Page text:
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Revolutionizing early-life nutrition

BIOMILQ is focused on developing technology that utilizes the unique potential of human mammary cells to produce functional human milk components outside of the body. We are R&D-stage, science-led, and diligently working to bring more of the benefits of breast milk to more babies. 

How mammary biotechnology works

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Mammary cells are isolated from breast milk donated by women passionate about BIOMILQ's mission.

The mammary cells are fed culture media, a mixture that provides nutrients to the cells, similar to a mother's bloodstream. The cells grow and multiply. 

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Once there are enough mammary cells, they are placed in a bioreactor, a high-density, 3D microenvironment that allows for rapid cell growth and secretion. 

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The mammary cells secrete human milk components.

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The human milk components are removed from the bioreactor and analyzed by the BIOMILQ team!

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breastfeeding

The production of milk within the mammary

gland is an elegantly orchestrated process that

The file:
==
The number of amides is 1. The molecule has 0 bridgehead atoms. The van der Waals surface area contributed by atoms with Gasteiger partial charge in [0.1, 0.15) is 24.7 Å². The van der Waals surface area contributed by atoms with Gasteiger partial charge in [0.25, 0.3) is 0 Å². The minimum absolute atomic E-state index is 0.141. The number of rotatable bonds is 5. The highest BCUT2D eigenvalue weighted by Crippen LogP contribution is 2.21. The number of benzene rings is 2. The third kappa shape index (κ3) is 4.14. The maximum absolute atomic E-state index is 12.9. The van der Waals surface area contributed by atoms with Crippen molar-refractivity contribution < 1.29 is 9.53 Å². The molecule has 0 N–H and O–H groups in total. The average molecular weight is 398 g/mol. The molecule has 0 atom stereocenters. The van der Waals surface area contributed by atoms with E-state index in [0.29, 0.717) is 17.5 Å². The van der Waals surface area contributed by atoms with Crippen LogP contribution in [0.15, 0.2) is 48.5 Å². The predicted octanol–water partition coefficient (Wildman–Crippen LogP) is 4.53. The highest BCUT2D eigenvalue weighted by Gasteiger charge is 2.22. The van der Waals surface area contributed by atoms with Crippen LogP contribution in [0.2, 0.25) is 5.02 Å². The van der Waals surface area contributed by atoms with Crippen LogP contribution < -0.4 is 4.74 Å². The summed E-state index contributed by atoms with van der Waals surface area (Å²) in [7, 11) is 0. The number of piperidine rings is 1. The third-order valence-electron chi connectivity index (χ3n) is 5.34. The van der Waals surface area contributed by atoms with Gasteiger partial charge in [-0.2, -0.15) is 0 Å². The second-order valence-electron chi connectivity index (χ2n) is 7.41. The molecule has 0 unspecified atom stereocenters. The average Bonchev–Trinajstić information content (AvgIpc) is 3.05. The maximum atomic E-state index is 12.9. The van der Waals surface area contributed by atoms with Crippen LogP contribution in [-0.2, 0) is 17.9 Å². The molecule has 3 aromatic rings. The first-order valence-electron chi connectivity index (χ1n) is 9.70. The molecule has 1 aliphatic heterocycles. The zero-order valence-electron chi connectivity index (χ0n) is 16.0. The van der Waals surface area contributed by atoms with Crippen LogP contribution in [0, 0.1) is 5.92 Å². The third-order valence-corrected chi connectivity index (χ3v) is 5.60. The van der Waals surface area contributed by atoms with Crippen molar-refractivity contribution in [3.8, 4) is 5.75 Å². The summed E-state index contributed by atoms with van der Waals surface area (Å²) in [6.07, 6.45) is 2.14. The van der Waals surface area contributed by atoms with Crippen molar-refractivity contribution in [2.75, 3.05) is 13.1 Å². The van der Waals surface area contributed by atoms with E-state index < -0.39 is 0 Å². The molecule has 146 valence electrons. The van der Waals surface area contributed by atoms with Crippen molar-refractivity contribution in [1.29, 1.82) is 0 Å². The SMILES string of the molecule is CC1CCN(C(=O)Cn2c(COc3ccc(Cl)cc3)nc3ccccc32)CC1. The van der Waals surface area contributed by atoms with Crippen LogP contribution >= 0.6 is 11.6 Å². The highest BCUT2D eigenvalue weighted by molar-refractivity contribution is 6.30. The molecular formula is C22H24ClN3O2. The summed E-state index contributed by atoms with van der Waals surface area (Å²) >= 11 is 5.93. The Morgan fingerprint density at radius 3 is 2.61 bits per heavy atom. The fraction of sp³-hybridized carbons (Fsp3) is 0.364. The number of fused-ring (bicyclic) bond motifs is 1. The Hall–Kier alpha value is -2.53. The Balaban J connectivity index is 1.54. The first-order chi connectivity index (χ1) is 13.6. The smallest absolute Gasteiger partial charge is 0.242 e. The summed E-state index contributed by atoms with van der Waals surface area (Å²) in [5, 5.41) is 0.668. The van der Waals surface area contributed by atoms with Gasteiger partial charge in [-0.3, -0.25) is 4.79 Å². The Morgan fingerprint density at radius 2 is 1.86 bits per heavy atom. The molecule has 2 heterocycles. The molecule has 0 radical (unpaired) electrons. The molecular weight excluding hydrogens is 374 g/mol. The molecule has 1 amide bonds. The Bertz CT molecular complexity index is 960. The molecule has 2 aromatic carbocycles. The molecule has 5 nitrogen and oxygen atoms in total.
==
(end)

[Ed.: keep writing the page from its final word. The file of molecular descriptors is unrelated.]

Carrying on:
converts food from the mother’s environment

into food for her young. Despite the dramatic

differences in scale and the high level of

compositional variability of milks across

mammalian species, the physiology that underlies

the process of milk production is remarkably consistent. 

 

During pregnancy, milk-making cells (called mammary epithelial cells) multiply in number dramatically in preparation for lactation. When the baby is born, shifts in the mother's blood chemistry trigger

the onset of milk production—we're in awe!

We are currently developing our technology, working diligently to bring this product to life—ensuring tip top safety is our top priority when nourishing tiny humans.

 

If you're interested in getting involved, check out our Careers Page! 

A note from our co-founder and CEO

Leila Strickland, PhD

"The molecular mechanics used by all animal cells to control

physical behaviors in space and time are fundamental at an

evolutionary level and highly conserved across species. As a

Ph.D. student, I researched sea urchin eggs as a model system to

learn about how the events of cell division are spatially and

temporally coordinated. The eggs of sea urchins are large,

spherical, and optically transparent, so with the right microscope,

you can watch the machinery of cell division assemble and divide

the cell in two—so beautiful!

 

Milk biosynthesis is a secretory process that, similarly to cell division, requires spatial orientation of the cell and coordination of multiple structures to ensure that components are delivered to the appropriate location at the appropriate time, and our process leverages these fundamental aspects of cell biology.

 

While feeding my son at the end of my post-doc it was clear that there was world-changing potential in harnessing my scientific understanding of cells and the evolutionary powerhouses of the human body—mammary cells—to make milk for millions of mothers in need!"

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